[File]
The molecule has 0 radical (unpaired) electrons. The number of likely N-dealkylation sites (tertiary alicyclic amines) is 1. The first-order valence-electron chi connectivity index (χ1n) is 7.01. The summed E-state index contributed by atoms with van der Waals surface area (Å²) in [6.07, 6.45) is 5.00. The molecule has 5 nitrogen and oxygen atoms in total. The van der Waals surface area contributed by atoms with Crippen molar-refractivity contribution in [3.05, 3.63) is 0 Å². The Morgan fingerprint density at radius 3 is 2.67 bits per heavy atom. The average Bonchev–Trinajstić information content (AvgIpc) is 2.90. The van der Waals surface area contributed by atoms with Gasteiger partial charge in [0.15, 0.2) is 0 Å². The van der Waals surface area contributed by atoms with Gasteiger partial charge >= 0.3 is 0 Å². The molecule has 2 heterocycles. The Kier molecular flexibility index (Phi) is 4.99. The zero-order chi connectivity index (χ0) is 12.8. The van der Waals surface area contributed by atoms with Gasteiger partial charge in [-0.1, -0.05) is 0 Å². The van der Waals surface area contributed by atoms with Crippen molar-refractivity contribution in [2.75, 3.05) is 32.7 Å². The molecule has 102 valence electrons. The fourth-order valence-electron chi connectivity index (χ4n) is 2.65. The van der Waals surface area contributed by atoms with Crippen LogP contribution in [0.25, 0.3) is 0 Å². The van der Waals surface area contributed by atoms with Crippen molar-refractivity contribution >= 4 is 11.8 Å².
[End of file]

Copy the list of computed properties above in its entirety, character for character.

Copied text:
The molecule has 0 radical (unpaired) electrons. The number of likely N-dealkylation sites (tertiary alicyclic amines) is 1. The first-order valence-electron chi connectivity index (χ1n) is 7.01. The summed E-state index contributed by atoms with van der Waals surface area (Å²) in [6.07, 6.45) is 5.00. The molecule has 5 nitrogen and oxygen atoms in total. The van der Waals surface area contributed by atoms with Crippen molar-refractivity contribution in [3.05, 3.63) is 0 Å². The Morgan fingerprint density at radius 3 is 2.67 bits per heavy atom. The average Bonchev–Trinajstić information content (AvgIpc) is 2.90. The van der Waals surface area contributed by atoms with Gasteiger partial charge in [0.15, 0.2) is 0 Å². The van der Waals surface area contributed by atoms with Gasteiger partial charge >= 0.3 is 0 Å². The molecule has 2 heterocycles. The Kier molecular flexibility index (Phi) is 4.99. The zero-order chi connectivity index (χ0) is 12.8. The van der Waals surface area contributed by atoms with Gasteiger partial charge in [-0.1, -0.05) is 0 Å². The van der Waals surface area contributed by atoms with Crippen molar-refractivity contribution in [2.75, 3.05) is 32.7 Å². The molecule has 102 valence electrons. The fourth-order valence-electron chi connectivity index (χ4n) is 2.65. The van der Waals surface area contributed by atoms with Crippen LogP contribution in [0.25, 0.3) is 0 Å². The van der Waals surface area contributed by atoms with Crippen molar-refractivity contribution >= 4 is 11.8 Å².